Can an employer ask a redundant employee to apply for their old job? Mark Stevens examines a recent Employment Appeal Tribunal (EAT) ruling.
In Gwynedd Council v Shelley Barratt & Anor (REDUNDANCY)  UKEAT 0206_18_0306, the EAT upheld the decision of an Employment Tribunal in finding that employees were unfairly dismissed where employees were effectively asked to re-apply for their former jobs during a redundancy process.
The claimants were teachers employed by a local authority and dismissed on the grounds of redundancy following a restructuring of school services and closure of the school where they worked. A new school opened at the same location and the employees were invited to apply for jobs at the new school. The at risk employees were told that, if their applications were not successful, they would be made redundant. The claimants applied and were interviewed but their applications were unsuccessful. They were not offered the opportunity to appeal against their dismissal and the employer did not consult any further.
The claimants made a claim of unfair dismissal against the local authority and the Employment Tribunal (ET) found that the dismissals were unfair because of:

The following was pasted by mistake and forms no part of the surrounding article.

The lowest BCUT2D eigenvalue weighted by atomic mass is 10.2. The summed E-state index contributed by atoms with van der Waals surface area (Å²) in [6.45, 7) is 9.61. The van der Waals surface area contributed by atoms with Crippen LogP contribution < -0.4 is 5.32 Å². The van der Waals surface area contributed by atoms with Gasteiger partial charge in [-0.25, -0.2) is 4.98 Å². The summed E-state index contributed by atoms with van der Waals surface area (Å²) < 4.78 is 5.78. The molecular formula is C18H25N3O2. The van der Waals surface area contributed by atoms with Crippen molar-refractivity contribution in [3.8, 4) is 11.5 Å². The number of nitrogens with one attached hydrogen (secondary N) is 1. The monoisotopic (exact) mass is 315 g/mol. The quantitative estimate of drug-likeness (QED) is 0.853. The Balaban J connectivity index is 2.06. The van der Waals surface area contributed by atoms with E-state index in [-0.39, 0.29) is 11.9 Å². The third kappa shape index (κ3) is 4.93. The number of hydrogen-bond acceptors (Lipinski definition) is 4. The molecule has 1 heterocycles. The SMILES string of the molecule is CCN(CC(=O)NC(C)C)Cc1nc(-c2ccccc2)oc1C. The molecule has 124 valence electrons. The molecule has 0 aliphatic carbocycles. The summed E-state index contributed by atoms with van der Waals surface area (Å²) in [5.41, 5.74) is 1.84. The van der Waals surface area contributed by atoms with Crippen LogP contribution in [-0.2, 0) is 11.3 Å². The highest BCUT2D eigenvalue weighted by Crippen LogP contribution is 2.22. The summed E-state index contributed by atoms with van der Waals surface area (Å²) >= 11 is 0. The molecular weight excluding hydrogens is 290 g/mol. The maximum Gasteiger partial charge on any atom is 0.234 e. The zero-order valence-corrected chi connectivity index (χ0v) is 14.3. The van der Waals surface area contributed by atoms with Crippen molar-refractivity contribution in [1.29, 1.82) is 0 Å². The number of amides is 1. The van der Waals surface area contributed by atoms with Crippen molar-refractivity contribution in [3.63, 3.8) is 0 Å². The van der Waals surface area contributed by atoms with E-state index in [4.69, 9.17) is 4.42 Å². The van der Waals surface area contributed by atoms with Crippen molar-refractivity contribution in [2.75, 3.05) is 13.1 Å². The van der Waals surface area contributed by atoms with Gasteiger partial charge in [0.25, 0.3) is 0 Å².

- the failure to provide the claimants with a right of appeal against their dismissals;
- the absence of consultation on the employer's proposals; and
- the manner in which the claimants were required to apply for their own jobs.
Employment Appeal Tribunal decision
The Respondent appealed against the ET's decision arguing that it had erred in its approach to fairness applying the rules too rigidly in the employer's particular circumstances.
However, the EAT upheld the ET's decision. The fact that there had merely been a communication of the local authority's decisions without any consultation at all and the absence of an appeal were determining factors that the dismissals were unfair. The EAT dismissed the appeal.
In this case, the EAT's decision demonstrates that the key question for the ET when considering a claim for unfair dismissal will always be whether an employer has acted fairly and reasonably.
In redundancy cases involving selection and scoring, issues of fairness will turn on factors such as the pool of selection, whether scoring criteria were objective and non-discriminatory, whether a genuine and open-minded consultation process was followed, and whether attempts were made to find suitable alternative employment. It is unlikely that an ET will find a redundancy dismissal fair where an employer fails to consult or offer an appeal. In relation to alternative roles, it may not be unreasonable to carry out interviews for newly-created positions which are not the same or substantially similar to the redundant roles, but is unlikely to be fair for an employer to ask at risk employees to apply for the jobs that they were previously doing.